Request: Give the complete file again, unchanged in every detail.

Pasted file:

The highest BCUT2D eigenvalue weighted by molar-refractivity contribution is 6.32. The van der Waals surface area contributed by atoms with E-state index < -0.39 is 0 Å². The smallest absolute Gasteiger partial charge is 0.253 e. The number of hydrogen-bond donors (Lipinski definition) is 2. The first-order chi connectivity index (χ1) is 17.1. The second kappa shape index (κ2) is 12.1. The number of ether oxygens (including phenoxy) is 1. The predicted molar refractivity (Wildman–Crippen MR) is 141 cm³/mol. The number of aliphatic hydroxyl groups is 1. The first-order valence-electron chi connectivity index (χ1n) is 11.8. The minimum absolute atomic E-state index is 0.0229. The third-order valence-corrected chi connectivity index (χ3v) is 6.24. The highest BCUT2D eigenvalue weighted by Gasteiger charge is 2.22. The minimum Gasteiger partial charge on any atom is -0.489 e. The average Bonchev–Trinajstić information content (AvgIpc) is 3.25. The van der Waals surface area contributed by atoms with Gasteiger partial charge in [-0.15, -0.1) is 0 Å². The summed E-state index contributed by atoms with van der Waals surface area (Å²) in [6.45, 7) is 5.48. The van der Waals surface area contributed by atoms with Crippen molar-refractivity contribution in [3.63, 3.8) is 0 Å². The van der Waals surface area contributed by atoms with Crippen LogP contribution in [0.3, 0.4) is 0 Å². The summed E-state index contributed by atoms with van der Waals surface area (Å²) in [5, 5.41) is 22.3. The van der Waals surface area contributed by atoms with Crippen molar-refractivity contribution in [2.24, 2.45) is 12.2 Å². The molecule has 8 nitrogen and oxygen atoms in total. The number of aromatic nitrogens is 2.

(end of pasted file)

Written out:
The highest BCUT2D eigenvalue weighted by molar-refractivity contribution is 6.32. The van der Waals surface area contributed by atoms with E-state index < -0.39 is 0 Å². The smallest absolute Gasteiger partial charge is 0.253 e. The number of hydrogen-bond donors (Lipinski definition) is 2. The first-order chi connectivity index (χ1) is 17.1. The second kappa shape index (κ2) is 12.1. The number of ether oxygens (including phenoxy) is 1. The predicted molar refractivity (Wildman–Crippen MR) is 141 cm³/mol. The number of aliphatic hydroxyl groups is 1. The first-order valence-electron chi connectivity index (χ1n) is 11.8. The minimum absolute atomic E-state index is 0.0229. The third-order valence-corrected chi connectivity index (χ3v) is 6.24. The highest BCUT2D eigenvalue weighted by Gasteiger charge is 2.22. The minimum Gasteiger partial charge on any atom is -0.489 e. The average Bonchev–Trinajstić information content (AvgIpc) is 3.25. The van der Waals surface area contributed by atoms with Gasteiger partial charge in [-0.15, -0.1) is 0 Å². The summed E-state index contributed by atoms with van der Waals surface area (Å²) in [6.45, 7) is 5.48. The van der Waals surface area contributed by atoms with Crippen molar-refractivity contribution in [3.63, 3.8) is 0 Å². The van der Waals surface area contributed by atoms with Crippen LogP contribution in [0.3, 0.4) is 0 Å². The summed E-state index contributed by atoms with van der Waals surface area (Å²) in [5, 5.41) is 22.3. The van der Waals surface area contributed by atoms with Crippen molar-refractivity contribution in [2.24, 2.45) is 12.2 Å². The molecule has 8 nitrogen and oxygen atoms in total. The number of aromatic nitrogens is 2.